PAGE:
Kevin Menescardi, on behalf of the Central Connecticut Democratic Socialists of America, called for the U.S. to pull out of NATO, and Russia out of Ukraine. He continued that “we must stand not just with the working classes of Ukraine and Russia, who did not ask for this war, but all people facing similar terrors. We must stand with Afghans as we do with Ukrainians. The U.S. should give them their money back and help them avert famine. We must stand with the people of Yemen as we do with Ukraine. The U.S. should stop helping Saudi Arabia genocide them.

“We must stand with Venezuelans, Iranians, and Cubans as we do with Ukraine. The U.S. should lift all sanctions and end the over six-decade embargo of Cuba. We must stand with Iraqis as we do with Ukraine. The U.S. should pay war reparations to them. … If the forceful seizure of territory is so wrong, the U.S. should give Puerto Rico back to Puerto Ricans, Hawaii back to Hawaiians, the same with Guam, Samoa, the Mariana Islands, and the Virgin Islands. Along with reparations for years of nuclear testing, violence, and occupation … Our solidarity is universal, or it is nothing.”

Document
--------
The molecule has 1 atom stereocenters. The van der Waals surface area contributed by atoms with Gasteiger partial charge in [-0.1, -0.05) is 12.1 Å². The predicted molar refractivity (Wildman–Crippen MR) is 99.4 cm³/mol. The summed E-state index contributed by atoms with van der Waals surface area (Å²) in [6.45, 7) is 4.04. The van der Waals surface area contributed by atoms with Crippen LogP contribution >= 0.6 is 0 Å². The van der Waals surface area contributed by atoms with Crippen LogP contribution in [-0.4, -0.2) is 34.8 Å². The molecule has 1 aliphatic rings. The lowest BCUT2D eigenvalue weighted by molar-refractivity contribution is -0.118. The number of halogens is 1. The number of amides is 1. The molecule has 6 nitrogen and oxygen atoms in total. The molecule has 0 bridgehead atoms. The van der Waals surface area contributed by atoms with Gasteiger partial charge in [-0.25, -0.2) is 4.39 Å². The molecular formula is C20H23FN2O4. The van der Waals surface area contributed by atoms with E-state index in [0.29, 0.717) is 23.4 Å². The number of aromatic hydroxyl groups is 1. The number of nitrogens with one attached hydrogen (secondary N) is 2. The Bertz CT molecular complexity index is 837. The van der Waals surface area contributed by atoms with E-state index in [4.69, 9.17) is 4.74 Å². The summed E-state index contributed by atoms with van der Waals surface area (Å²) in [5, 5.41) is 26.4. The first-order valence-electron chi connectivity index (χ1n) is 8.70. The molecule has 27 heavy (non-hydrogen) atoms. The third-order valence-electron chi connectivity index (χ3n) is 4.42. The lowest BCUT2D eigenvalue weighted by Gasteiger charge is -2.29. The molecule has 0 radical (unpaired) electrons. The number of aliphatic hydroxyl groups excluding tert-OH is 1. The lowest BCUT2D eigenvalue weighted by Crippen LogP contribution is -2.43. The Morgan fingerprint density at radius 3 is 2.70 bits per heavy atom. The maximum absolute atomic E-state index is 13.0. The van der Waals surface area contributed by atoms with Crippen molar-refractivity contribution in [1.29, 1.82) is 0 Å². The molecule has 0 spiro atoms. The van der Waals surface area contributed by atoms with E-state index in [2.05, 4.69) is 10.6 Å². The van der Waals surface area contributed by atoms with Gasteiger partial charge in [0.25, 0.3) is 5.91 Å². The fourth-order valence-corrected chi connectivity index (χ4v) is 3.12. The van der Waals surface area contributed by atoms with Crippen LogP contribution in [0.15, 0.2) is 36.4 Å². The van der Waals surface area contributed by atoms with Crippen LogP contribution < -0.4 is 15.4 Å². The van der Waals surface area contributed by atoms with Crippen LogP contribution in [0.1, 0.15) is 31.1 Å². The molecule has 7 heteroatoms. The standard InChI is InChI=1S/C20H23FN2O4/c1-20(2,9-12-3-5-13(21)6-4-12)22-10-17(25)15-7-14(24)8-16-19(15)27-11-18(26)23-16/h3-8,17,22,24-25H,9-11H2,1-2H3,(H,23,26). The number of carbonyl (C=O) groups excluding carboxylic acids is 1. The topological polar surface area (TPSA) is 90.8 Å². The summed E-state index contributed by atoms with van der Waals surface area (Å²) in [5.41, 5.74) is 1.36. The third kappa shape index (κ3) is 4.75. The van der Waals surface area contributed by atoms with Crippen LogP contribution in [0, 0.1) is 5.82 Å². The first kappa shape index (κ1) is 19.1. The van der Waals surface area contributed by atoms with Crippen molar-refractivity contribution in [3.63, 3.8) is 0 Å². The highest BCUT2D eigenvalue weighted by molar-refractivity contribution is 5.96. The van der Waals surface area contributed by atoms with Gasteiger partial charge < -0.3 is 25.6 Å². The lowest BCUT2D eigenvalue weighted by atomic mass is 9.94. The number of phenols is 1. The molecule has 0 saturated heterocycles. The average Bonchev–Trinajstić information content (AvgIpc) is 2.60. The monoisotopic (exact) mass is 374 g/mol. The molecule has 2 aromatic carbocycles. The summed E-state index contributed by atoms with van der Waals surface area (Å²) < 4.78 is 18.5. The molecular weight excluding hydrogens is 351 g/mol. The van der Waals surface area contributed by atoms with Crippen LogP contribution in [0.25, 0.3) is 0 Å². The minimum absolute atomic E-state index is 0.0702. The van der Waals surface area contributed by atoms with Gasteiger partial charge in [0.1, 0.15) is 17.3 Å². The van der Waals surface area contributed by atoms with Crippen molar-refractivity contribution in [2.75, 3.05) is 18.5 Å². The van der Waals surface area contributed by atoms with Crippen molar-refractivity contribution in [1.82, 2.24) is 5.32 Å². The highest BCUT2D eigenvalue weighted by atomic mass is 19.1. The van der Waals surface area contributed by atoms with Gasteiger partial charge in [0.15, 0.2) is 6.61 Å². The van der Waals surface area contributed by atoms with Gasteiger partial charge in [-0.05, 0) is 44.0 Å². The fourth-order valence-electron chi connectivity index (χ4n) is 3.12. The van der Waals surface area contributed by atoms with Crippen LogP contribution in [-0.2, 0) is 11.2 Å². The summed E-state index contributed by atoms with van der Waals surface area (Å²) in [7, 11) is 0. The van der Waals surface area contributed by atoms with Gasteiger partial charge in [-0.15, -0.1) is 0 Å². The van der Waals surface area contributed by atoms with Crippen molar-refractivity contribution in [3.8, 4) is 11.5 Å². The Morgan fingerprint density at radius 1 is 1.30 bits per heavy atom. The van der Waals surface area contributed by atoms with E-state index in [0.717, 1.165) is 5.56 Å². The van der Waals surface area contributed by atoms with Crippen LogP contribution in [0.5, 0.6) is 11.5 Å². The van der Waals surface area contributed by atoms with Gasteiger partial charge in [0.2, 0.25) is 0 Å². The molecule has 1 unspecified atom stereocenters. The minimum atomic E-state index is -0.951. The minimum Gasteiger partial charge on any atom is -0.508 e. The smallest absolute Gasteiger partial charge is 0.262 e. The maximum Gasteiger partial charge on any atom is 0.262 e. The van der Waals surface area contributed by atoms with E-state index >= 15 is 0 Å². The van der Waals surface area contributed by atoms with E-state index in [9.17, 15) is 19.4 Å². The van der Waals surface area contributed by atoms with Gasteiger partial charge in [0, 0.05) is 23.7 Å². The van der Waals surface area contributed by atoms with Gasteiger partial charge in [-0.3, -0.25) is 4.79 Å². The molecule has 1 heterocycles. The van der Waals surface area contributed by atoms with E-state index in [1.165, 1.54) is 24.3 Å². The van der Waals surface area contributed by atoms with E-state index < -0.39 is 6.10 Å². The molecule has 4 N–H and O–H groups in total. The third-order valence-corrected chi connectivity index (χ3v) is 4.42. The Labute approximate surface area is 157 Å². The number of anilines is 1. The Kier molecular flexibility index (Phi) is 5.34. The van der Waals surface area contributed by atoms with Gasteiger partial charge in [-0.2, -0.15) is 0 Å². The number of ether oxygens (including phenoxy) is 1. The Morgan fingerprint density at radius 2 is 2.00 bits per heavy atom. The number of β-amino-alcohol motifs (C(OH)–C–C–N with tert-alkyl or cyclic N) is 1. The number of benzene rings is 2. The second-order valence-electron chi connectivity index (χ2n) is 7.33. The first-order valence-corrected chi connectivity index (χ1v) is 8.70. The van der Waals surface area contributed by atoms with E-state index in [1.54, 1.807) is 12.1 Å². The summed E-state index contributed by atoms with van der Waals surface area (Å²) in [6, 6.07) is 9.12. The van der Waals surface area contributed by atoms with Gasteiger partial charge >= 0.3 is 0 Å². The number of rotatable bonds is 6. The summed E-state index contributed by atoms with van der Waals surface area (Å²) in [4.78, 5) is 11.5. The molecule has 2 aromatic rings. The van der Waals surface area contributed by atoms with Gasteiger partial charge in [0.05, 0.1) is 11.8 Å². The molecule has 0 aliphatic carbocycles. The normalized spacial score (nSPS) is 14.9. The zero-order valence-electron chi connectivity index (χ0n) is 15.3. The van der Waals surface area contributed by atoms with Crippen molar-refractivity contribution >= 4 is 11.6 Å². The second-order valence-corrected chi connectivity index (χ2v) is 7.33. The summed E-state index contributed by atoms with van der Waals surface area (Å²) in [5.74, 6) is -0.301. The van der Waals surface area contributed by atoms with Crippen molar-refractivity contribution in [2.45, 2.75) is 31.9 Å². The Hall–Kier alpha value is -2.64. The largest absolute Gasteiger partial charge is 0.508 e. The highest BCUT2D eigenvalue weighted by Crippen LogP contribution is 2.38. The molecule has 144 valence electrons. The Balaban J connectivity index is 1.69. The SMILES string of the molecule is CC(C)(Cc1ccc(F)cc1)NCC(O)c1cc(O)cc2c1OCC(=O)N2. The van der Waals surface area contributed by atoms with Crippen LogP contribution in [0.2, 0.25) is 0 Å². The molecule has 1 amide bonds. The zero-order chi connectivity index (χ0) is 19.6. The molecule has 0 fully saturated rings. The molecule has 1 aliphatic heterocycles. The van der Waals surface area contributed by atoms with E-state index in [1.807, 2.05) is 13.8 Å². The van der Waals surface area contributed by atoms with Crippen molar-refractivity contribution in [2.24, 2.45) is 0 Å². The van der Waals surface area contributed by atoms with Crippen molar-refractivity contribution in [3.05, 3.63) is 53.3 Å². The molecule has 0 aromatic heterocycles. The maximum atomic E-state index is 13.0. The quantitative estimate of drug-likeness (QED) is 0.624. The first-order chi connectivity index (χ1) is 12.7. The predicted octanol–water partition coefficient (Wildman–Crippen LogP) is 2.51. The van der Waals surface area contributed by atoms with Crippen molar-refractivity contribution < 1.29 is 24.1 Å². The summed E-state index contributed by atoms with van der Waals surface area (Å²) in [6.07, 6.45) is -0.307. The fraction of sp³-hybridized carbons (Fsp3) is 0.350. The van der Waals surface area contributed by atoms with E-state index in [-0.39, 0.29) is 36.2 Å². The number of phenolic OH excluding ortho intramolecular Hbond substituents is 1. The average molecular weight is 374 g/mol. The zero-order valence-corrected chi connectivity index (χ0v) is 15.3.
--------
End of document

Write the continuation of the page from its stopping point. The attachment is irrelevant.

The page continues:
The rally concluded with a speech from Evan, a Socialist Resurgence member, reprinted below.

Dozens of attendees signed up to continue to be involved in building a broad statewide antiwar coalition, independent of the Democratic Party, with the reach and authority to begin calling mass actions involving increasing numbers of working class and oppressed peoples. As world imperialism continues off the cliff of conflict and war, this work is increasingly necessary not only on a local or statewide level but in the national and international arenas as well.

Socialist Resurgence strives to be active builders of this movement and to continue to develop collaborative mobilizations and networks in the antiwar and all other social movements with the perspective of bringing the working class, not just in the ones and twos but in the millions, into these struggles.